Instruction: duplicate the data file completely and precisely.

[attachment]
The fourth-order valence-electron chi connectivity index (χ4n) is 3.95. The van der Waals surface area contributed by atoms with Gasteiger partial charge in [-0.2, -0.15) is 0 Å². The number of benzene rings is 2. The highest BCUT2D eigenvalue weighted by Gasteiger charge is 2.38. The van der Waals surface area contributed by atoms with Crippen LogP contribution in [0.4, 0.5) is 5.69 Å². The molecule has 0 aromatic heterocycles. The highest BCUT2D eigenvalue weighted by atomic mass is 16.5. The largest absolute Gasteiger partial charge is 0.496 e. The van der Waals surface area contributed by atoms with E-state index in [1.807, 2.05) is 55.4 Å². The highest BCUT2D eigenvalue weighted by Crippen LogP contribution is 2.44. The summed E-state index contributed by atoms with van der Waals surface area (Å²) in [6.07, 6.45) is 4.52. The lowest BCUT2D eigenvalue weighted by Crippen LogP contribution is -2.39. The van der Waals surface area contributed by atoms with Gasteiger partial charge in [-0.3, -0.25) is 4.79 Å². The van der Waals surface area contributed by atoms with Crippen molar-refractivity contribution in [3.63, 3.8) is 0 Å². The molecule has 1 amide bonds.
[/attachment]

The fourth-order valence-electron chi connectivity index (χ4n) is 3.95. The van der Waals surface area contributed by atoms with Gasteiger partial charge in [-0.2, -0.15) is 0 Å². The number of benzene rings is 2. The highest BCUT2D eigenvalue weighted by Gasteiger charge is 2.38. The van der Waals surface area contributed by atoms with Crippen LogP contribution in [0.4, 0.5) is 5.69 Å². The molecule has 0 aromatic heterocycles. The highest BCUT2D eigenvalue weighted by atomic mass is 16.5. The largest absolute Gasteiger partial charge is 0.496 e. The van der Waals surface area contributed by atoms with E-state index in [1.807, 2.05) is 55.4 Å². The highest BCUT2D eigenvalue weighted by Crippen LogP contribution is 2.44. The summed E-state index contributed by atoms with van der Waals surface area (Å²) in [6.07, 6.45) is 4.52. The lowest BCUT2D eigenvalue weighted by Crippen LogP contribution is -2.39. The van der Waals surface area contributed by atoms with Gasteiger partial charge in [-0.3, -0.25) is 4.79 Å². The van der Waals surface area contributed by atoms with Crippen molar-refractivity contribution in [3.63, 3.8) is 0 Å². The molecule has 1 amide bonds.